High Energy Physics workshop inspires young talent
- Wits University
Workshop included an overview of the exciting results coming from astrophysics and how future experiments can shed more light on these results.
The 3rd High Energy Particle Physics workshop took place at iThemba LABS, Gauteng (former Schonland) February 1st to 3rd. This year’s edition has seen the number of registered students from all over the country increase to 45. The goal of this workshop was to give opportunity for students and young researchers to give presentations and to write proceedings. Morning plenary sessions, followed by 15 minute presentations, was the successful format across our three days. The topics covered are high-energy theory, high-E astrophysics and phenomenology (heavy ions, pp, ep, ee collisions), and experimental results from the Large Hadron Collider (LHC) at the European laboratory CERN.
The workshop was opened by Professor Helder Marques, Dean of the Faculty of Sciences and the Chairman of the South Africa – CERN consortium (SA-CERN). Dr. Simon Mullins welcome the participants on behalf of iThemba LABS. Professors Alan Cornell and Bruce Mellado gave an overview of the scope and structure of the workshop, as co-Chairs of the Organizing Committee.
Introductory lectures were delivered by Dr Andrea Knue, from the Max Plank Institute for Physics, Munich and Jong Soo Kim from the Korean Institute of Basic Science. Leading members of the SA-CERN consortium such as Dr. Zinhle Buthelezi, Dr. Siegfried Forstch, Dr. Deepak Kar, Dr. Betty Kibirige, Dr. Will Horowitz, Dr. Xifeng Ruan and Professor Elias Sideras-Haddad were present at the event.
A delegation from the recently established Botswana University of Science and Technology (BIUST) was present at the workshop. The School of Physics of BIUST has shown strong interest in establishing collaborative links with South African institutions in projects pertaining to High Energy Physics.
High-energy collisions of heavy ions produce high density and high temperature state of matter that replicates the conditions of the Early Universe when quarks and gluons were not confined in the state of matter we observe today. The ALICE experiment at CERN has provided many surprising results concerning the investigation of the production of particles in this complex medium. This has helped to improve the theory of interactions considerably. More surprising results are expected in the future.
Based on features observed in the data taken by the experiments at the Large Hadron Collider, scientists from the Wits Experimental High Energy Physics and the Mandelstam Institute of Theoretical Physics in collaboration with scientists in India and Sweden, formulated the Madala hypothesis. The Madala boson is a type of boson that includes interactions with the Higgs boson discovered by the Large Hadron Collider experiments in 2012. The Madala boson is hypothesized to connect with Dark Matter in the Universe via a new intermediate boson. Data taking is resuming in June 2017 and will last till the end of 2018 followed by a two-year break. We are very excited to explore the predictions made by this hypothesis. The observation of new bosons would signify a major discovery in physics.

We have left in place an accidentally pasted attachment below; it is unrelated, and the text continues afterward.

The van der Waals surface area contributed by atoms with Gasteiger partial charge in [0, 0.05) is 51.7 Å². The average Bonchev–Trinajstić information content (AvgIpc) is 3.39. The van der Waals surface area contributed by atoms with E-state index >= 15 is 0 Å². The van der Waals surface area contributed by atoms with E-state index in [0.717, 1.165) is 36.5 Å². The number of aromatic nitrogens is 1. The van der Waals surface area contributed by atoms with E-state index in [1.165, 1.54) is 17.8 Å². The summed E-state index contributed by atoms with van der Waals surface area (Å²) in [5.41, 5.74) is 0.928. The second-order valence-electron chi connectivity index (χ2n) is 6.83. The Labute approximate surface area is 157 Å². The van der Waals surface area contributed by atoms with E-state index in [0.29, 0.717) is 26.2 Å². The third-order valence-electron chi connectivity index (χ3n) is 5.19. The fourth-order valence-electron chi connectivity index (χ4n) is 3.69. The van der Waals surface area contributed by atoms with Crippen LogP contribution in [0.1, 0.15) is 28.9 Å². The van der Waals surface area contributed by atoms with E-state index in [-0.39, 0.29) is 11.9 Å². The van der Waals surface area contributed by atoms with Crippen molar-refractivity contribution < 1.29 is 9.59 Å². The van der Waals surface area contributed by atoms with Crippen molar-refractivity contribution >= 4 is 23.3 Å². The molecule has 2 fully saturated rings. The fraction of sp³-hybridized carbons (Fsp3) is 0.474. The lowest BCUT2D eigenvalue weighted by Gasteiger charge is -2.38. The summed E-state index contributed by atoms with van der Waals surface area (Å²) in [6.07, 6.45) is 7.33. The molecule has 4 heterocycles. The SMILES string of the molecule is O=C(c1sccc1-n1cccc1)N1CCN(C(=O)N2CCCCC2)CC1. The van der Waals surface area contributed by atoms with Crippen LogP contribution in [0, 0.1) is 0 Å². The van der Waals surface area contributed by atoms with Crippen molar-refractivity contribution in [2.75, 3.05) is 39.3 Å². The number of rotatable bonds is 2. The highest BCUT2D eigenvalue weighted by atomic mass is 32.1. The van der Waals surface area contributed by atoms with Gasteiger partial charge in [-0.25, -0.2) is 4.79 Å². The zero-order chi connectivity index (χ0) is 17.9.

Professor Sergio Colafrancesco and Dr. Geoff Beck, from the School of Physics, gave an overview of the exciting results coming from astrophysics and how future experiments, such H.E.S.S., CTA and the SKA can help shed more light on these results. The use of both direct collider searches at the LHC and astrophysical probes is vital in uncovering the nature of Dark Matter in the Universe. The search for gamma-ray emission via Dark Matter annihilation in astrophysical contexts is one of cleanest ways to probe the physics of Dark Matter. The current data were discussed in terms of the various models, including also the recently formulated Madala hypothesis.
The SA-CERN consortium takes broad impact in the South African context very seriously. Human capacity and skills development play a critical role in the program. So does technology transfer. The exploration of the physics of very short distances (which is achieved accelerating and colliding particles at very high energies) involves massive technological challenges, hence helping industry to produce more sophisticated devices. This is the case of advanced electronics in South Africa. The upgrade of the electronics of the LHC experiments poses formidable technological challenges. South African industry has manufactured an electronics board for the upgrade of the ATLAS detector. The production of the board proved a challenge because of the high density of planes, as well as the extreme precision needed to link up the electronic circuits throughout the 16-layer board. The result in product was a milestone for the South African electronics industry in that this board is the most sophisticated produced to date.